by Kagro X
The fight within the House Democratic Caucus over the upcoming Iraq supplemental appropriations bill has broken down generally along Blue Dog/Progressive Caucus lines. Caught in the divide is the so-called Murtha Plan -- a mechanism that reportedly used the Congressional "power of the purse" to prohibit the use of appropriated funds for the deployment of troops who were not adequately trained, rested, armored, and combat ready. Additional differences have arisen over the use of the same "power of the purse" to give teeth to the so-called "benchmarks" for progress the president would be required to meet in order to continue to prosecute his war in Iraq.
Now, the bill's not public yet, but I'm told that the language most at issue reads like this:
Funds appropriated or otherwise made available in this or any other Act may not be obligated or expended to deploy or continue to deploy members or units of the Armed Forces in Iraq after the conclusion of the 180 day period for redeployment specified in subsections (c) and (d).
What are subsections (c) and (d) about? I'm informed that they're apparently the ones that lay out the so-called "benchmarks," which means this language -- since removed from the bill at the behest of the Blue Dogs -- was the mechanism for enforcing those benchmarks.
At the moment, it appears that the political calculus hinges on what happens with those "teeth." That is, the leadership's math goes like this: they figure they get and keep more Blue Dog votes by removing the ability to enforce the benchmarks than they lose from the Progressive Caucus, who think the president can't be trusted and will game the benchmarks and continue to humiliate and embarrass Congressional Democrats.
So as things stand now, the language is out, because by the leadership's count, there were more Blue Dogs at least implicitly threatening to vote against a bill that included it than there were Progressive Caucus members threatening to vote against a bill that excluded it.
Fair enough, from a purely political perspective.
But it begs the question: How serious were the Blue Dogs about that? And how would you find out?
With the enforcement language out of the bill, enough Blue Dogs have apparently signaled their consent so that it has a chance to pass, even over the objections of some number of Progressive Caucus members. It's a much more comfortable vote for the Blue Dogs now, though a much more uncomfortable vote for progressives, who view it as a matter of principle that the legislation take what concrete steps are possible to end the war. The flip side, of course, is that many Blue Dogs assert that it is a matter of principle for them that the Congress not "tie the president's hands" in conducting military operations.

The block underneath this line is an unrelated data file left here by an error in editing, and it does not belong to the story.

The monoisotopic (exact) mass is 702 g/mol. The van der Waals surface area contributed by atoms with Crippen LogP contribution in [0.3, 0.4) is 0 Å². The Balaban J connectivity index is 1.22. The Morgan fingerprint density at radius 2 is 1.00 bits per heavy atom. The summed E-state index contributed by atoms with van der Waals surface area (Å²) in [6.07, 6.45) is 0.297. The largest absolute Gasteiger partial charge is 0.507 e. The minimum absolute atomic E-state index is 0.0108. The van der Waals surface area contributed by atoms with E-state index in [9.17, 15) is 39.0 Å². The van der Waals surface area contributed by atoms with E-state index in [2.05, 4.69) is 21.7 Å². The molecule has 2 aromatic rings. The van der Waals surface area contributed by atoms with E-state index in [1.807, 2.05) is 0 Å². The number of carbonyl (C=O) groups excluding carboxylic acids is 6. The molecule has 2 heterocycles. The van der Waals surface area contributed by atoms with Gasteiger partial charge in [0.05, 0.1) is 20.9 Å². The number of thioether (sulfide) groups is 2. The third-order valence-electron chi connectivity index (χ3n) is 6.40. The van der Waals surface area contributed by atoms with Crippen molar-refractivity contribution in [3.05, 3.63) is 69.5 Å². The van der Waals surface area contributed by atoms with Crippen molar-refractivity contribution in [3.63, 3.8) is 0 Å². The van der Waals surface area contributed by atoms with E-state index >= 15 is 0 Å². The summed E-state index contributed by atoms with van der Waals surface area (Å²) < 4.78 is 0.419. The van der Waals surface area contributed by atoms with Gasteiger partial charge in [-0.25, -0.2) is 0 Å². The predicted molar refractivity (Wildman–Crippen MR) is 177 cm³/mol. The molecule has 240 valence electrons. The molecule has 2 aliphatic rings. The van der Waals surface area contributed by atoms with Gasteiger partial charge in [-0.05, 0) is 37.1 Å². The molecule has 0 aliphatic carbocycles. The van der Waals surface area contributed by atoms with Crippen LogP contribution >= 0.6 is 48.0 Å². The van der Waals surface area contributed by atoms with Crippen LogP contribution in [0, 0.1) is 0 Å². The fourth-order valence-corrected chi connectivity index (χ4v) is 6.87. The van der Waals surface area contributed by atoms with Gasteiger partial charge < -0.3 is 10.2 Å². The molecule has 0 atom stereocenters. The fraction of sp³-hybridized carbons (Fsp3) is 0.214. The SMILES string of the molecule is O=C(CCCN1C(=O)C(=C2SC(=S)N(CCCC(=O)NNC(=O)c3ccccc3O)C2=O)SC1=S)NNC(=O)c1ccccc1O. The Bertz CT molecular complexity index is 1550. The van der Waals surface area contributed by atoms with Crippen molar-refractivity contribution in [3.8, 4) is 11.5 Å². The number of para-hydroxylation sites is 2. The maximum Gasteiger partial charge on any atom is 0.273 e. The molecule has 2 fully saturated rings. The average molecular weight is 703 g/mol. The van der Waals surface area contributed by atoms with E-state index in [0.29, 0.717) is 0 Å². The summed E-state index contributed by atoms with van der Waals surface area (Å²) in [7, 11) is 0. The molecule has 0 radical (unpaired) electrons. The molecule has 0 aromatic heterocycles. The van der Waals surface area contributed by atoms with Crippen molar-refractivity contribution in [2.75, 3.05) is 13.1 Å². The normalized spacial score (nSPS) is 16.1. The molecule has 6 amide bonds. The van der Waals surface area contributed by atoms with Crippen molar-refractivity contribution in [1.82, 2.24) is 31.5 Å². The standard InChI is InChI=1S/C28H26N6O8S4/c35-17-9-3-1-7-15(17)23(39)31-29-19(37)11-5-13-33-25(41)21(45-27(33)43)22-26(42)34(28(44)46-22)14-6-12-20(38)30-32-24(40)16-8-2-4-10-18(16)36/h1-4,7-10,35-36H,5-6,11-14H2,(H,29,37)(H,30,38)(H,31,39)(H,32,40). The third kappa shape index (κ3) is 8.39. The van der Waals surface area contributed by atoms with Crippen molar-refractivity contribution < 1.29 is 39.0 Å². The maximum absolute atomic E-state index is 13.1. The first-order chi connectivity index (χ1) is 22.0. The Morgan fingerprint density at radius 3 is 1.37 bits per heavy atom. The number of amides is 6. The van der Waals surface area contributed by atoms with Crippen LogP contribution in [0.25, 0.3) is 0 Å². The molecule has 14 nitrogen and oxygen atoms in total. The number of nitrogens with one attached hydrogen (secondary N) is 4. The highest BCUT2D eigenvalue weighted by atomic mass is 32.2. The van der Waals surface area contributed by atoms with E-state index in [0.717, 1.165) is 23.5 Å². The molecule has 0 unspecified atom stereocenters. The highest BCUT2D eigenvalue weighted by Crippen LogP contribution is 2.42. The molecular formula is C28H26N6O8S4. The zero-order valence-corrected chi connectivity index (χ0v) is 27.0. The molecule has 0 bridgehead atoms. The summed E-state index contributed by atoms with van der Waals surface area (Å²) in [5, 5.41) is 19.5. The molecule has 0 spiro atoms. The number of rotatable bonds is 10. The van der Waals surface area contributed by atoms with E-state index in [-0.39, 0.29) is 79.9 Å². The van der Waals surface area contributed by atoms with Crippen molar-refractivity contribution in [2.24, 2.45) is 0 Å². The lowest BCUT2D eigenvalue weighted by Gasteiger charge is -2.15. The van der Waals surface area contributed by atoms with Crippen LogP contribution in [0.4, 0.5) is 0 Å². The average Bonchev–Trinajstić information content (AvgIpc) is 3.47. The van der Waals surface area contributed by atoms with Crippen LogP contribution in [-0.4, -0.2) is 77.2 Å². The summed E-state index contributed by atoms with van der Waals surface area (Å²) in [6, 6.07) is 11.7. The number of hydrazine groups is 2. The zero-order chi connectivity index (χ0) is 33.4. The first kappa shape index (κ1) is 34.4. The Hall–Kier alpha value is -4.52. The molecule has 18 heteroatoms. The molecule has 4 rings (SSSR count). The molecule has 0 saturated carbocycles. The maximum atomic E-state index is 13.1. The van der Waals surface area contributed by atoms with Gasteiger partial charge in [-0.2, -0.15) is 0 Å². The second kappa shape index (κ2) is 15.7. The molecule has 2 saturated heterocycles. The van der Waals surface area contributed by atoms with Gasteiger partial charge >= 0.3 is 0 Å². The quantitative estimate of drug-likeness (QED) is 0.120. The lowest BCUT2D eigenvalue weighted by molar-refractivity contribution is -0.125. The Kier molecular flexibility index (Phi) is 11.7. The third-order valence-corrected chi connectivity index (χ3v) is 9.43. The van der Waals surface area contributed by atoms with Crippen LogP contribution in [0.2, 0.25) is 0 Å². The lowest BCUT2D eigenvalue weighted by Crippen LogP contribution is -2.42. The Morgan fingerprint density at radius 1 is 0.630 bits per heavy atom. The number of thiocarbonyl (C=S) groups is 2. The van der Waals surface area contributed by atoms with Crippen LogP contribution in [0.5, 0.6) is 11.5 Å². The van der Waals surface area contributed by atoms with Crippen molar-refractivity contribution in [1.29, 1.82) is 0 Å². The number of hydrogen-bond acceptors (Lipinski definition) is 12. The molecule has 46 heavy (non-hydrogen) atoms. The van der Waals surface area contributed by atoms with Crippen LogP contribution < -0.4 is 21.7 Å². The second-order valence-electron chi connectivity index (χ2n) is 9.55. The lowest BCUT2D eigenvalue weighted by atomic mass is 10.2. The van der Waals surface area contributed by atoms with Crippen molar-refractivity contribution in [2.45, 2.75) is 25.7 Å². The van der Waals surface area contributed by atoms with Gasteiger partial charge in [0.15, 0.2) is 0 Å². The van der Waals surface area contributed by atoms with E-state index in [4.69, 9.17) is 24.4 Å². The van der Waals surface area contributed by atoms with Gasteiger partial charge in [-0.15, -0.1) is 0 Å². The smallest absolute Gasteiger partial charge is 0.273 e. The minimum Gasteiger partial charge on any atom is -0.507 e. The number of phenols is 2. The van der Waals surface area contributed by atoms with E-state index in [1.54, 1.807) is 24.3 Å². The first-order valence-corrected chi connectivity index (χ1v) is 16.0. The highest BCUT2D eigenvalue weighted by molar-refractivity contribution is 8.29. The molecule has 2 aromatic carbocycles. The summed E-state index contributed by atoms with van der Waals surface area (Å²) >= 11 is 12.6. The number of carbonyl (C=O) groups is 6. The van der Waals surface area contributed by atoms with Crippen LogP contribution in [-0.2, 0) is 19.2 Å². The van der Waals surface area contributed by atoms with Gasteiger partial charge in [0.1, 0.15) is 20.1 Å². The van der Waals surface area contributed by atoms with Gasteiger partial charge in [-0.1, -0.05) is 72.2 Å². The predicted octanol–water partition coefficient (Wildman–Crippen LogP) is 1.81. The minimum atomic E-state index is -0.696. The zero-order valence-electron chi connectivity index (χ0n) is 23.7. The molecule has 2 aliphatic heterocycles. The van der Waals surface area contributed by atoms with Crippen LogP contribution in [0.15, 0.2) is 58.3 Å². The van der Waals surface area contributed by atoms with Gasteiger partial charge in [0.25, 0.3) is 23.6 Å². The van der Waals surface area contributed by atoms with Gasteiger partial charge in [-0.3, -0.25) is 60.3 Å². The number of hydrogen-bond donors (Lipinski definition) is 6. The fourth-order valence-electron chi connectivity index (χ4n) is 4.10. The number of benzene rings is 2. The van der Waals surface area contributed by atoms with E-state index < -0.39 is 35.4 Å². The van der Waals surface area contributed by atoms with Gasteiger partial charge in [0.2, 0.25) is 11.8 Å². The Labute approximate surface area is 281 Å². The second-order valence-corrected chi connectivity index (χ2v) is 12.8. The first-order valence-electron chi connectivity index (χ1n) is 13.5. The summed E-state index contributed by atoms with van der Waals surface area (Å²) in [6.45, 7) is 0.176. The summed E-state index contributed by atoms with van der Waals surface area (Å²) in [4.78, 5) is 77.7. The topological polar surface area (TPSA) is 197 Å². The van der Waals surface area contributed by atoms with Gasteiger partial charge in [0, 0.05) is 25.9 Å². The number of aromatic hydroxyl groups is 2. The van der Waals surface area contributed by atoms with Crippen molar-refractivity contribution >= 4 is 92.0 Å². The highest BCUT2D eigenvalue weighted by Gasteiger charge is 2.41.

But as we can see, procedure has intervened to give the advantage to the Blue Dogs. As the bill stands now, the enforcement mechanism cited above is out, though the Progressive Caucus may or may not be permitted to offer an amendment to put it (and other language aimed at forcing withdrawal) back in. The onus, then, is on the Progressive Caucus to either stand on principle and cast the tough vote that threatens to send the message that Democrats are divided by voting against a bill that's toothless, or to subsume that principle in order to give the Democrats a "win."
Will they choose to be "good Democrats" first, and principled progressives second? Is that even a fair description of the choice they're being given? Nobody can say for sure.
But what if the procedural decision had broken the other way? What if the enforcement mechanism had been left in, and the Blue Dogs had been offered the opportunity to bring an amendment to the floor to eliminate it? What do we think the outcome would have been in that case?
Then the game would have been very different. The onus would have been on the Blue Dogs to either stand on principle (here, that the president's hands not be "tied") and cast the tough vote that threatens to send the message that Democrats are divided by voting to remove the bill's teeth, or to subsume that principle in order to give Democrats a "win."
Do we see a quantum difference between the principles at stake in these two hypothetical votes? Do we see a difference in the likelihood that, put on the spot, the Blue Dogs or Progressives would be forced to buckle and cast the uncomfortable vote? Progressives, if they get to offer an amendment, would be asking to change the status quo to put teeth in. I see that as a vote more of them are likely to stick to their guns on. Blue Dogs, if the roles were reversed, would be taking the floor to ask that the teeth be taken out. I'm not nearly as sure that they'd really show up in numbers to do that.
But as things stand now, the pressure is on the Progressives and enforcement, as opposed to being on the Blue Dogs and benchmarks.
Are there other enforcement mechanisms in the bill? Maybe. Nobody's seen them yet. But I find it very telling that the provisions I've learned have been removed -- as well as who insisted they be removed -- has set up a vote that will require amending on the floor in order to change the status quo with respect to the power of the president vis-a-vis the Congress, rather than forcing those who prefer the status quo to amend the bill in order to freeze it in place. Which do you think would have won?